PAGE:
The frequency of G3a + G3b + G4, corresponding to CKD, in Group 3 was 42.0%, which was significantly higher than the frequencies observed in Group 1 (12.0%) and Group 2 (24.6%) (p < 0.0001 vs. Group 1 and Group 2).

In men, the frequency of G3a + G3b + G4 in Group 3 was 38.6%, which was significantly higher than those in Group 1 (14.0%) and Group 2 (24.8%) (p < 0.0001 vs. Group 1 and Group 2). In women, the frequency of G3a + G3b + G4 in Group 3 was 45.5%, which was significantly higher than those in Group 1 (6.9%) and Group 2 (24.3%) (p < 0.0001 vs. Group 1 and Group 2).

A classification (Table 2, Fig. 2)

Fig. 2
figure2

A classification frequencies by group. *p < 0.0001 vs. Group 1 and vs. Group 2

The frequencies of A classification in each group are shown in Fig. 2. The frequency of A1 in Group 3 was 51.8%, which was significantly lower than the frequency observed for Group 1 (67.2%) or Group 2 (65.0%) (p < 0.0001 vs. Group 1 and Group 2).

The frequency of A2 in Group 3 was 34.5%, which was significantly higher than those observed in Group 1 (23.2%) and Group 2 (22.5%) (p < 0.0001 vs. Group 1 and Group 2).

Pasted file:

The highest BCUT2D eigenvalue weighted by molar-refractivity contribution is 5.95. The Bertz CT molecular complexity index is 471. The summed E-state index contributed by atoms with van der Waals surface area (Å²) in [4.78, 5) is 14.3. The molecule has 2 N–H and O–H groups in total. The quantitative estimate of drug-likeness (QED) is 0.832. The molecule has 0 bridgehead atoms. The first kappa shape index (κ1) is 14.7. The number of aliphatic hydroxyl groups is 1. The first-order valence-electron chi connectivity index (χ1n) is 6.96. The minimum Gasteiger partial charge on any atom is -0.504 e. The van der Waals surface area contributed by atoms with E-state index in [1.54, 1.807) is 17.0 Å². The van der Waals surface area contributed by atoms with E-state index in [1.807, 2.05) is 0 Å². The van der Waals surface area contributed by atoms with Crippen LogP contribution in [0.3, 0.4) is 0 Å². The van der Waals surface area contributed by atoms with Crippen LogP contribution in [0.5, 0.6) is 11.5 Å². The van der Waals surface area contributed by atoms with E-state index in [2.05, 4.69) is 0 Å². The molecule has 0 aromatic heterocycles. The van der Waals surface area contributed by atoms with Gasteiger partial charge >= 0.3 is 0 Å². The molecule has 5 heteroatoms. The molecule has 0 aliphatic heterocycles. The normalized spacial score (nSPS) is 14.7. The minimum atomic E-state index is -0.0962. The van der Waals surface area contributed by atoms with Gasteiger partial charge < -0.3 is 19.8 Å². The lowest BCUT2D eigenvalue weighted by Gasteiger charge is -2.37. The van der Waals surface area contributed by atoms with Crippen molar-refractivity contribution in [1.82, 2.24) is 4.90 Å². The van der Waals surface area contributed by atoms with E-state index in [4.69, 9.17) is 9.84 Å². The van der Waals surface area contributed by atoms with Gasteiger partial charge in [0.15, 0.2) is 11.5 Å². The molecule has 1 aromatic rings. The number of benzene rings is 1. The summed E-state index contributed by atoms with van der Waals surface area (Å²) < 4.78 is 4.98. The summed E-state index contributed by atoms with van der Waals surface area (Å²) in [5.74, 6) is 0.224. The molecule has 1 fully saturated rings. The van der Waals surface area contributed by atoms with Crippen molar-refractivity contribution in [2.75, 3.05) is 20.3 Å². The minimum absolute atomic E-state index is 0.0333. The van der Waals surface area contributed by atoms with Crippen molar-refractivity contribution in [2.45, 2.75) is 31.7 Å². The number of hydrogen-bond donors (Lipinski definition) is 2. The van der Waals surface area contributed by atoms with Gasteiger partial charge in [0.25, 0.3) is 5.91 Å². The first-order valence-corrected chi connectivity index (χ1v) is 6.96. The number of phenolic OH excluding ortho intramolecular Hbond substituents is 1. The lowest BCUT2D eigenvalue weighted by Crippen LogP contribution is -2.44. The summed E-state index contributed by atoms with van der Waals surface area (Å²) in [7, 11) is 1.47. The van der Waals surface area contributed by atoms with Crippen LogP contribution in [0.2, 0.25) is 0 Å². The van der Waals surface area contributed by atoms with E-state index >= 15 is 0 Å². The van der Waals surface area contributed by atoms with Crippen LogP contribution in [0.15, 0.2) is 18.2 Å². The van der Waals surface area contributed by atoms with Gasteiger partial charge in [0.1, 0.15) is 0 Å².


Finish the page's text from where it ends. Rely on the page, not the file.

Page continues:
The frequency of A3 in Group 3 was 13.7%, which was significantly higher than that observed in Group 1 (9.6%) (p = 0.0209).

The frequency of A1 and G3a + G3b + G4, corresponding to CKD, in Group 3 was 17.2%, which was significantly higher than those observed in Group 1 (4.4%) and Group 2 (9.6%) (p < 0.0001 vs. Group 1 and p = 0.0001 vs. Group 2).

The frequency of A2 and G3a + G3b + G4 in Group 3 was 14.6%, which was significantly higher than those observed in Group 1 (2.7%) and Group 2 (6.5%) (p < 0.0001 vs. Group 1 and Group 2).

The frequency of A1 + A2 and G3a + G3b + G4 in Group 3 was 31.9% (72 cases), which was significantly higher than those observed in Group 1 (7.1%) and Group 2 (16.1%) (p < 0.0001 vs. Group 1 and Group 2).

The frequency of A3 and G3a + G3b + G4 in Group 3 was 10.2% (23 cases), which was significantly higher than those in Group 1 (4.9%) (p < 0.0001 vs. Group 1) and was not significantly different with that in Group 2(8.5%).